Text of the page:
Common Motocross Injuries And How To Best Deal With Them

Injuries and Motocross go hand in hand. According to a report, around 500,000 riders got injured due to dirt bike accidents between 2001 and 2004, out of which 75% required hospitalization. And, the numbers did not dip down the following years. 

But, these figures do not keep the Motocross enthusiasts from taming their bikes on nasty terrains. If you too are a passionate Motocross rider, educate yourself on the common Motocross injuries and how to deal with them. 

  • Broken collar bone 

Clavicle, more commonly known as collar bone, is one of the most common injuries among Motocross riders. It usually occurs if you fall from your bike onto an outstretched hand. The impact transmitted through the arm breaks the collar bone. 

A sure-shot way of preventing collar bone injury is by using good quality shoulder pads and shoulder brace while riding. Also, be extra cautious while cornering as half of the Motocross accidents happen when you corner. If you happen to injure your collar bone, rush to the doctor immediately. Apply an ice pack (not directly to the skin) to the shoulder and take pain killers to deal with the pain.  Follow the strength and flexibility regaining exercises suggested by your doctor to enhance shoulder movements. Use resistance bands to get a full range of motion and function as part of the recovery. 

  • Broken wrist 

A broken wrist is another common injury that you sustain when you fall on your outstretched arm. It causes severe pain, swelling, and inability to use the hand for several weeks. 

If you have twisted your wrist due to a nasty fall and cannot access a doctor immediately, tightly wrap your wrist with a bandage and stabilize it with a Velcro or any fastener. Visit the doctor and get an x-ray done to confirm the fracture. 

If it’s a fracture and the broken fragments are near each other, your doctor will immobilize your wrist in a cast for at least six weeks. Once the cast is removed, make sure you religiously perform the exercises suggested by your physiotherapist to regain the strength of your muscles. 

  • ACL rupture 

ACL or Anterior Cruciate Ligament sits deep inside the knee joint. It connects the thigh bone to the shin bone. 

You are likely to injure your ACL while landing from a jump on an over-extended knee or onto a bent knee. Consult an orthopedic doctor for the treatment of ACL rupture. Generally, the PRICE treatment protocol is followed immediately after the injury, which means Protection, Rest, Ice, Compression, and Elevation.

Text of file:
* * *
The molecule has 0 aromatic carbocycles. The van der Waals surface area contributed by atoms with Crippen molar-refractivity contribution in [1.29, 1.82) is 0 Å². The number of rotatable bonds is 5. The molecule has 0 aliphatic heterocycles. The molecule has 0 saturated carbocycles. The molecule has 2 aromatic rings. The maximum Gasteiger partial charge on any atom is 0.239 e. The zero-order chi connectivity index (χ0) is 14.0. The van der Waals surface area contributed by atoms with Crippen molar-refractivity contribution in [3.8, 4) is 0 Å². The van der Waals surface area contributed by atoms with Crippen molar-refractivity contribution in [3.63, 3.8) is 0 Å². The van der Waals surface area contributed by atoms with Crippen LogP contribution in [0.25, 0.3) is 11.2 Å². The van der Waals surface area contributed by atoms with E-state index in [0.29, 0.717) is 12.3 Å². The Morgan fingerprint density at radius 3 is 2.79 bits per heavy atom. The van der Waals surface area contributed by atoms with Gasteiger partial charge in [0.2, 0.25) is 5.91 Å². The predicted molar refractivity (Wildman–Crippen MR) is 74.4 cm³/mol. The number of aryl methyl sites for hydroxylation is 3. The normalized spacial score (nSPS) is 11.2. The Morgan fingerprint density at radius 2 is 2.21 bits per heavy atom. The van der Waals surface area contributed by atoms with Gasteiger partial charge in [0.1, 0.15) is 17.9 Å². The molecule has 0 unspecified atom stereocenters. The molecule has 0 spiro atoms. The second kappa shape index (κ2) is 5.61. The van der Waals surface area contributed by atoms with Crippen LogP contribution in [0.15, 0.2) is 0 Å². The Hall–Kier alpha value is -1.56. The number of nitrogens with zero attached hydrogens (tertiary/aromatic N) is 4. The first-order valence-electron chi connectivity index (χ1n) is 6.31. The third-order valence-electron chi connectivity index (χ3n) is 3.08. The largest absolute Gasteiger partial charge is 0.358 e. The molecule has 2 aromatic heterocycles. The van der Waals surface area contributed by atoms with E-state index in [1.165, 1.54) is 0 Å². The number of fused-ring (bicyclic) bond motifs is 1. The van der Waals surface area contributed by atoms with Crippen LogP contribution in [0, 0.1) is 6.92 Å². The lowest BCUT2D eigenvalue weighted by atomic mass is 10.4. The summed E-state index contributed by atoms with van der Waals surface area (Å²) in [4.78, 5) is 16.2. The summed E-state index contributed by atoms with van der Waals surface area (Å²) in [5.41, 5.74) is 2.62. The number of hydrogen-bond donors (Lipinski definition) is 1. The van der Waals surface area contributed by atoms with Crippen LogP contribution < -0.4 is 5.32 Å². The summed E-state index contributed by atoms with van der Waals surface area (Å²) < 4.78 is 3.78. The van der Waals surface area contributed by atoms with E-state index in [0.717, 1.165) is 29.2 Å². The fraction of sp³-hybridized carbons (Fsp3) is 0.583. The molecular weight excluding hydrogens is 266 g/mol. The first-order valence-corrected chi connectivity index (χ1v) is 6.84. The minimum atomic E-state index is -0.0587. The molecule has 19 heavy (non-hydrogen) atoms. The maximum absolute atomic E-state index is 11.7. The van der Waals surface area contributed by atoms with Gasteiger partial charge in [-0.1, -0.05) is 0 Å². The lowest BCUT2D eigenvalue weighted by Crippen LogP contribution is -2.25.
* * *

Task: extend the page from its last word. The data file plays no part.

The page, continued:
To prevent ACL rupture, make sure you wear a high-quality knee brace, and more so if you have already suffered a knee injury. Wearing a knee brace won’t just prevent your ACL from getting injured, but also prevent cartilage injuries and Meniscal tears. 

  • AC joint sprain 

AC joint or AcromioClavicular joint is situated in the shoulders. As the joint houses several ligaments, an injury to the shoulder damages all these ligaments. 

AC joint injury occurs when you fall either onto an outstretched arm or on the tip of your shoulder. It can also happen as an aftermath of a sudden stop that throws you over the handlebars. 

Use shoulder support to prevent any kind of shoulder injury, especially if you have a history of a dislocated shoulder, AC joint sprain, or a shoulder separation. 

Ice packs, pain killers, and shoulder support sling can cause pain relief.

  • Broken ankle 

Awkward landing, direct contact with another rider, or a nasty fall on your feet can lead to a broken ankle. The best way to prevent ankle injury is by wearing an ankle brace. If you suspect a broken ankle, rush to a doctor for treatment. Your doctor will immobilize your ankle in a cast until the fracture heals. The removal of the cast should be followed by ankle pumping exercises and the use of a resistance band to help with recovery.  

The bottom line 

Motocross has earned a reputation for being a risky sport for a reason. But, by wearing proper Motocross gear, you can avoid sustaining these serious injuries. So, when you hit the track, make sure you wear a DOT-approved helmet, body armour, goggles, knee brace, elbow brace, gloves, and leg braces because prevention is always better than the painful and time-consuming cure.

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